Building new for a China tomorrow
30 Jul 2008
Whether you praise or criticize, the modern world of China is building itself anew in ways that have never been realized before. Of course there are many factors attributing, namely the Olympic games. However, one must look to the rest of the country in light of this international event to truly understand this phenomenon. Urban living in any city of China is...well...full of life. Chinese culture desires public space over private, in fact many Asian societies do. They are a nation some would say still remains in the third world even though they are a manufacturing behemoth all countries deal with in some way. After spending six weeks on an architectural study tour with my university last summer, I appreciate the moment China is living right now. They want to be a modern society and still hold traditional values, an idea many Americans have given up on. The concept of Olympic competition in China for the first time is an honor beyond belief, and you don't have to walk far to find a citizen beaming with this pride. I am confident the investment in these "games" will surely reap benefits. Infrastructure and public transportation can't be built overnight therefore sacrifices must be made and time will tell. There is much more work to be done, especially following the events this August. The Chinese have taken this opportunity to step up in the world and be heard. Controversies are bound to arise when the whole world is watching you. My comment to this is every country has its own problems. True, it is unpleasant for a city to be doused with a lingering cloud of haze, but when a third of the city is under construction you begin to understand. Architecturally, the Chinese are breaking the rules and taking many risks. Critics are raving for and against these new icons, that is their job anyways (most of the new Olympic buildings were designed by foreign firms). Rest assured, there are plenty of hidden treasures to seek, purely of Chinese design and character. I challenge you to experience the new China, and not just the highly publicized Beijing landmarks. In fact, half of these photos were captured elsewhere.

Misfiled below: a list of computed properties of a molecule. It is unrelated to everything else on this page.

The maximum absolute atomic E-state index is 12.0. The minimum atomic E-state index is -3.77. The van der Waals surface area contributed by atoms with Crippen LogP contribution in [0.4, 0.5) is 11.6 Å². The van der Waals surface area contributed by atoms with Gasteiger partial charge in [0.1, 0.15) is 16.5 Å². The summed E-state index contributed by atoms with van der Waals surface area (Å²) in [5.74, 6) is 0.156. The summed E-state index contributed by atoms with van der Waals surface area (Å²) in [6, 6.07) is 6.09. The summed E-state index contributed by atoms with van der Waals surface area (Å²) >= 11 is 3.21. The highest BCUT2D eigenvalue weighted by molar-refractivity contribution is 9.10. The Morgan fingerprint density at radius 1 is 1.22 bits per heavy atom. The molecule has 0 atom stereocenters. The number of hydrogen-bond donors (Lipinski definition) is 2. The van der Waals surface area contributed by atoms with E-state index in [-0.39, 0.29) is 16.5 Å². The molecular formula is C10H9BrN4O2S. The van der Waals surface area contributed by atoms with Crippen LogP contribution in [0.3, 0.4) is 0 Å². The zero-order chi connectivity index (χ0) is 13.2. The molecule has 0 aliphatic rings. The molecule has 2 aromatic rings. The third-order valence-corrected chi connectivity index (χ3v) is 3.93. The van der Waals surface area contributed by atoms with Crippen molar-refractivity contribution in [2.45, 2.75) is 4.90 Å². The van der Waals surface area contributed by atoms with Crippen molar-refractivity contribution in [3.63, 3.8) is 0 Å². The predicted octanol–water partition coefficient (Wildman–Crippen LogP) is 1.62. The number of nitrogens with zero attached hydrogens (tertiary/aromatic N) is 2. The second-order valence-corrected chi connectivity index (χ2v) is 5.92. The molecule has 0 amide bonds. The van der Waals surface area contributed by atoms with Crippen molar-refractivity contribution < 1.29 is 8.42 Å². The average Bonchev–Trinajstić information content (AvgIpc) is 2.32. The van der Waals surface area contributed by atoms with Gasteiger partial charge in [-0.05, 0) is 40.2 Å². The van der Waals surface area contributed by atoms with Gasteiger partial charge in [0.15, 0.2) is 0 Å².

One world, one dream.
All photos taken summer of 2007